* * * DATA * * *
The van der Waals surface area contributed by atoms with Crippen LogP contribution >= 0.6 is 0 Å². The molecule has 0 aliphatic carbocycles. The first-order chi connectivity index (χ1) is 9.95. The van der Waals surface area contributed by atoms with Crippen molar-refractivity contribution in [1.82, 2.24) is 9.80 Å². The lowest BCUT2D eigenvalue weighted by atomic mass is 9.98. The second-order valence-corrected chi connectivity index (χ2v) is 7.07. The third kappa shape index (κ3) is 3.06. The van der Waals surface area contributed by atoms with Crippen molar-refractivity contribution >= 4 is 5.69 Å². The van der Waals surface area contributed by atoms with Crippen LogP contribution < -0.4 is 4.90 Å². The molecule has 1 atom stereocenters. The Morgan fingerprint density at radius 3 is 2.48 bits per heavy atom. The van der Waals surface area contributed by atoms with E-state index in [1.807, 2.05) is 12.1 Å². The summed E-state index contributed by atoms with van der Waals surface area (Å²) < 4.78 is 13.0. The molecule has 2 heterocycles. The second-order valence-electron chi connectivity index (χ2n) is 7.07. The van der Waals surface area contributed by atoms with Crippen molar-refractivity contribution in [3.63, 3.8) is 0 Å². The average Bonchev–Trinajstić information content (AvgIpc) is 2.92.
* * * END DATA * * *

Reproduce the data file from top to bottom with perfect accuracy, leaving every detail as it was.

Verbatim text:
The van der Waals surface area contributed by atoms with Crippen LogP contribution >= 0.6 is 0 Å². The molecule has 0 aliphatic carbocycles. The first-order chi connectivity index (χ1) is 9.95. The van der Waals surface area contributed by atoms with Crippen molar-refractivity contribution in [1.82, 2.24) is 9.80 Å². The lowest BCUT2D eigenvalue weighted by atomic mass is 9.98. The second-order valence-corrected chi connectivity index (χ2v) is 7.07. The third kappa shape index (κ3) is 3.06. The van der Waals surface area contributed by atoms with Crippen molar-refractivity contribution >= 4 is 5.69 Å². The van der Waals surface area contributed by atoms with Crippen LogP contribution < -0.4 is 4.90 Å². The molecule has 1 atom stereocenters. The Morgan fingerprint density at radius 3 is 2.48 bits per heavy atom. The van der Waals surface area contributed by atoms with E-state index in [1.807, 2.05) is 12.1 Å². The summed E-state index contributed by atoms with van der Waals surface area (Å²) < 4.78 is 13.0. The molecule has 2 heterocycles. The second-order valence-electron chi connectivity index (χ2n) is 7.07. The van der Waals surface area contributed by atoms with Crippen molar-refractivity contribution in [3.63, 3.8) is 0 Å². The average Bonchev–Trinajstić information content (AvgIpc) is 2.92.